Apparently Apple threw out the rule book into the same trash can they designed the new Mac Pro after.

We become what we behold. We shape our tools and then our tools shape us.- Marshall McLuhan

Join 'The New Middle Class Movement' @ http://www.facebook.com/pages/The-Ne...45269528896164
Reply
We become what we behold. We shape our tools and then our tools shape us.- Marshall McLuhan

Join 'The New Middle Class Movement' @ http://www.facebook.com/pages/The-Ne...45269528896164
Reply
post #34 of 1290
Quote:
Originally Posted by SchnellFowVay View Post

My personal preference would have been a more standard PC-Style box with easy upgradeability.  But I can that this appears to be a marvel of packaging, etc.  I can respect that.

 

I am going to go out on a limb and suggest professionals looking for a workstation don't have "marvel of packaging" high on their list of wanted features. The design of this machine was not done to meet the needs of professionals. It was done for Apple's need to minimize upgradeability to keep people buying new machines every few years.

 

Don't get me wrong, I think the design is cool and I think they will probably sell a lot of them. Lets face it, there are a lot of professional Apple users that will buy whatever Apple throws at them and learn to deal with any limitations it may have. From a business standpoint, I think it is an amazing design. But from a professional user standpoint, it is horrible.

 

I am rather curious how long Apple can keep this kind of thing going and how long Apple users will keep accepting it? Maybe indefinitely I suppose. Time will tell.

 

-kpluck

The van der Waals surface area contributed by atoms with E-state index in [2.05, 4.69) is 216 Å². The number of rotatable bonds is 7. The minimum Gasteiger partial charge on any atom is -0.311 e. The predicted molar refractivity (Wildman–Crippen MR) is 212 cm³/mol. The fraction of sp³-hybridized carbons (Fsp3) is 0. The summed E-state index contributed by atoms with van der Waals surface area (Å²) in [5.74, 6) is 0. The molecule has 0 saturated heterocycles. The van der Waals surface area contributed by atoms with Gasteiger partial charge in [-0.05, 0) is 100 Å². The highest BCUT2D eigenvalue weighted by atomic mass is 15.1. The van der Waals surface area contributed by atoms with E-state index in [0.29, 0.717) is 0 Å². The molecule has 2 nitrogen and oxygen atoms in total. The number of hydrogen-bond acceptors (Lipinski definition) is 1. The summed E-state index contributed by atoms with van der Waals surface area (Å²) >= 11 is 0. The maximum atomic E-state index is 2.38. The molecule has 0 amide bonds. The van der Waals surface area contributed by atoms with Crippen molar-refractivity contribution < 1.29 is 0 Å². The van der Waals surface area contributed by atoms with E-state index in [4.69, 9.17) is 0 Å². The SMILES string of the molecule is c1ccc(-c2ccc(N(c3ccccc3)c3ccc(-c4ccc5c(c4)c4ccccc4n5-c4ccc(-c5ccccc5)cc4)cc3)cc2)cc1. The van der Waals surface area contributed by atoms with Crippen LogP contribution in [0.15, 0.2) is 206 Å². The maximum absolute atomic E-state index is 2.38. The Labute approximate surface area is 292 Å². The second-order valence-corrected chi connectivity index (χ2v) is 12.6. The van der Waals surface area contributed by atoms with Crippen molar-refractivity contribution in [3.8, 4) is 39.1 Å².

Do you use MagicJack?

The default settings will automatically charge your credit card each year for service renewal. You will not be notified or warned in anyway. You can turn auto renewal off.

Reply

Do you use MagicJack?

The default settings will automatically charge your credit card each year for service renewal. You will not be notified or warned in anyway. You can turn auto renewal off.

Reply
post #35 of 1290
Apple should make a Mac Pro mini. Quiet and cheaper.
post #36 of 1290
Quote:
Originally Posted by v5v View Post

Four of us huddled around a monitor drooling over this thing on Apple's web site. One asks, "I wonder how much it costs?" Three others mumble in unison, "Who cares?"

 

It looks like an advanced rocket system. Fantastic.

Proud AAPL stock owner.

 

GOA

Reply

Proud AAPL stock owner.

 

GOA

Reply
post #37 of 1290

I hope we see a new Mac Pro design at next years WWDC.  Dual CPUs, 8 ram slots, proper hard drive bays, card slots, and an option for an optical drive.  

post #38 of 1290
Quote:
Originally Posted by Commodification View Post

Apparently Apple threw out the rule book into the same trash can they designed the new Mac Pro after.

 

If you don't like it, you have the choice not to order it. Personally, I think it looks fantastic and is specced up the yin yang.

Proud AAPL stock owner.

 

GOA

Reply

Proud AAPL stock owner.

 

GOA

Reply
post #39 of 1290
Originally Posted by AppeX View Post
Apple should make a Mac Pro mini. Quiet and cheaper.

 

Who says this isn't cheap? Who says this isn't quiet? Why would there be a "Pro mini" when the iMac exists? Why would there be another mini anything when the Mac Mini exists?

post #40 of 1290
It looks like a mini Cray supercomputer. How cool is that? Do those who criticize the design think that the Cray was ugly?
A.k.a. AppleHead on other forums.
Reply
A.k.a. AppleHead on other forums.
Reply
New Posts  All Forums:Forum Nav:
  Return Home
  Back to Forum: Future Apple Hardware
AppleInsider › Forums › Mac Hardware › Future Apple Hardware › Apple throws out the rulebook for its unique next-gen Mac Pro